There is quite a bit of research on the opportunity to forge peace agreements in the wake of natural disasters. Geoff Dabelko, among others, is a leader in this space (see for example “Climate Change, Adaptation and Peacebuilding in Africa”). Could there be such an opportunity in a typhoon-torn Philippines?
The road to recovery in the Philippines after Typhoon Haiyan/Yolanda will be long, a fact recognized by the Philippine government that has declared a “state of national calamity.” But there is evidence to suggest that the recovery effort could help resolve conflict between separatists and the Filipino government, as well as tensions between the Philippines and China.
In 2012, Carolyn Lamere wrote an article for the New Security Beat on Super Typhoon Bopha that hit the Philippines in December of that year. In addition to discussing the vulnerability of the nation to climate change, Lamere describes how separatists worked with the government in disaster recovery efforts:
Further complicating the area’s recovery, Mindanao is also home to several anti-government insurgencies. Among them is the National People’s Army, a military wing of the Communist Party of the Philippines established in 1969. Though its influence has waned since then, it still has more than 10,000 members and continues activity, including kidnappings and extortion.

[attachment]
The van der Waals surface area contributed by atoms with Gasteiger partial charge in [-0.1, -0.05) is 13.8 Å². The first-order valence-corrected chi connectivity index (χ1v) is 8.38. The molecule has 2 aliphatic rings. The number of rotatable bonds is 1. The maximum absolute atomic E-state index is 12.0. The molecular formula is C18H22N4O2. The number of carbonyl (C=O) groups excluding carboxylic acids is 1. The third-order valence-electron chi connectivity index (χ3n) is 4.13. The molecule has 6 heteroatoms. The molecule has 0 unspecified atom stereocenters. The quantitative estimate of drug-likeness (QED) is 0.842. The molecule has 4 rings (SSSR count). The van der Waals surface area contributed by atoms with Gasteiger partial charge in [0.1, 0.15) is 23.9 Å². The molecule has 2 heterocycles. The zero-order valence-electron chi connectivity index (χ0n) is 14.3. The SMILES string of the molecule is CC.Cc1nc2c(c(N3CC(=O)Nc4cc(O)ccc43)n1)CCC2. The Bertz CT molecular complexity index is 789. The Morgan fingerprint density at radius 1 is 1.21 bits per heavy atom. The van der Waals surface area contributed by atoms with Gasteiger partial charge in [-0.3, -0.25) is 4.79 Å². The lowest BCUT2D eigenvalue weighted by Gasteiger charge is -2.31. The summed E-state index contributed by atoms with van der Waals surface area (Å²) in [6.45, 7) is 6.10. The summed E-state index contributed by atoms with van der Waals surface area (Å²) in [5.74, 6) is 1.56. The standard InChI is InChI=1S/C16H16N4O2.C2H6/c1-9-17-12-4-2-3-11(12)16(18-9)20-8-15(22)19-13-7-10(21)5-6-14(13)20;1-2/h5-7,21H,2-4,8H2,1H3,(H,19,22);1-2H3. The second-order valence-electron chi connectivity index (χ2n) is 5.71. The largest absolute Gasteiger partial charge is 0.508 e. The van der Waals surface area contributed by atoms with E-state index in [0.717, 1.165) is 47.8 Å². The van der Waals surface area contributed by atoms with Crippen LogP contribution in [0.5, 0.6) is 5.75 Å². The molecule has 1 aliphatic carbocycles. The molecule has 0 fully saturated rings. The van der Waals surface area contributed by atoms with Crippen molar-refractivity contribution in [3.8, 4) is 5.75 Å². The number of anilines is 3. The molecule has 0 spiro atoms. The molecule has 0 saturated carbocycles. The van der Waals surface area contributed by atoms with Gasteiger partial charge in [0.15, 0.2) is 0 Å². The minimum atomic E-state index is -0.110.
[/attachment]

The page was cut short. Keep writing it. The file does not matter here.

Though one might think that devastated infrastructure and livelihoods would inflame tensions, at least the in the short term, Bopha has brought an end to hostilities. Government troops had been stationed on Mindanao to combat the separatists, but following the storm, they began to disperse aid, and the rebels called a ceasefire to allow the troops to better serve the affected population.
More recently, the New York Times Magazine ran an in-depth report on the tensions between China and the Philippines over an area of the Spratly Islands the Filipinos call the Ayungin Reef. InterAksyon news has just reported that Typhoon Haiyan/Yolanda has defused the conflict:
Super typhoon Yolanda has sent home Chinese maritime and Navy vessels at the Ayungin Reef in Palawan, while the half a dozen Philippine Marines on board a rusting and grounded World War II-era ship are safe, a source told InterAksyon.com. This effectively ends the standoff between the two countries some 100 nautical miles from the island of Palawan.
It is unclear whether or not these moments of peace will last, but the opportunity for forging better relationships should not be lost.